University of Idaho celebrates Indigenous Peoples’ Day

Shoshone-Paiute speaker asked students to choose understanding over ignorance


MICHAEL LINDER | The Daily Evergreen

Sydel Samuels, director of the University of Idaho’s Native American Student Center, greets Pete Purtra of the Shoshone-Paiute tribe, during Indigenous Peoples’ Day events Monday.

JONATHAN VILLANUEVA, Evergreen reporter

A Shoshone-Paiute tribe representative and students gathered Monday at the University of Idaho campus to celebrate Indigenous Peoples’ Day through a speaker event focused on peace and love.

Sydel Samuels, the director of the Native American Student Center of UI, helped organize the event for the second year. She said the center invited a Nez Perce elder last year and wanted to bring in bring in another leader this year.

UI President Chuck Staben said the event aims to promote diversity and inclusion at UI.

“Today is a good opportunity for us to reflect [on] our history and our future,” he said.

Staben said he was happy that both the university and the City of Moscow recognize Oct. 9 as Indigenous Peoples’ Day, instead of Columbus Day.

Pete Putra, tribal administrator of Shoshone-Paiute Tribes, explained how Christopher Columbus and non-native immigrants that came to this country committed genocide against the indigenous tribes.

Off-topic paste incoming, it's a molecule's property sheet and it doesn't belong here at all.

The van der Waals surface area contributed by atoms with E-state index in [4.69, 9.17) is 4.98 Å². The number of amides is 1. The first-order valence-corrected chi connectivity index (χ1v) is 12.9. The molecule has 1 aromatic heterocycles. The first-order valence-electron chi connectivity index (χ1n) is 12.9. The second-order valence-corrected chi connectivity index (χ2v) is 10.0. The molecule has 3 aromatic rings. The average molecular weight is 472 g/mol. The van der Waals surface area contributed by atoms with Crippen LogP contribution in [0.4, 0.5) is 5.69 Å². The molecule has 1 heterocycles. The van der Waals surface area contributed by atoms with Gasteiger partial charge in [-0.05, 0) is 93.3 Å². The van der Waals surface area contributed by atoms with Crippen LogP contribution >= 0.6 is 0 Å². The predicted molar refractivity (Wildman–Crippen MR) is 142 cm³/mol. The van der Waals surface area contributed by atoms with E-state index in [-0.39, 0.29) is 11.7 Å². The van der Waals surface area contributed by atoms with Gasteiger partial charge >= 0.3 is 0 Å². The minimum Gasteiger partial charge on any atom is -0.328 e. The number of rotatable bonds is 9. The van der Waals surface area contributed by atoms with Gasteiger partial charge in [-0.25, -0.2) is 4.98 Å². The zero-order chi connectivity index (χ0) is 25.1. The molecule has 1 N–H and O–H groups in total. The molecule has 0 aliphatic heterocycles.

“A lot of our people met them,” Putra said. “A lot of tribes died of disease [and] war.”

He said he has seen poverty affect indigenous tribes in both North and South America, adding that in the United States, one of the richest countries in the world, native people should not go hungry.

Putra spoke on indigenous cultural values and used native stories and myths to convey to the audience messages of love and peace.

Putra used an analogy to convey a message about ignorance. In the analogy, four brothers of different races were created. Their creator told them to go into the world and rule over water, earth, fire and air.

On the screen behind him, a symbol resembling a medicine wheel represented the four brothers. He continued the story — each of the brothers would go out into the world and settle on different continents.

The symbol he displayed on the screen shifted into a swastika. He said that in World War II, Hitler turned a symbol of peace and harmony into one of ignorance and hatred.

Putra said the four-brothers analogy is meant to convey how there are different types of racism in the world, and how many of the issues people face today aren’t about racism.

“It’s about ignorance,” he said, “and not understanding, and not really knowing.”

He told the audience that when one of these groups gains too much power, the balance in the world shifts.

Putra said he hoped his teachings would help the audience to understand that they can change the way they view the world.

“The big thing for an individual to take away is ‘Maybe I can change,’” he said, “or ‘Maybe I could do things differently.’ ”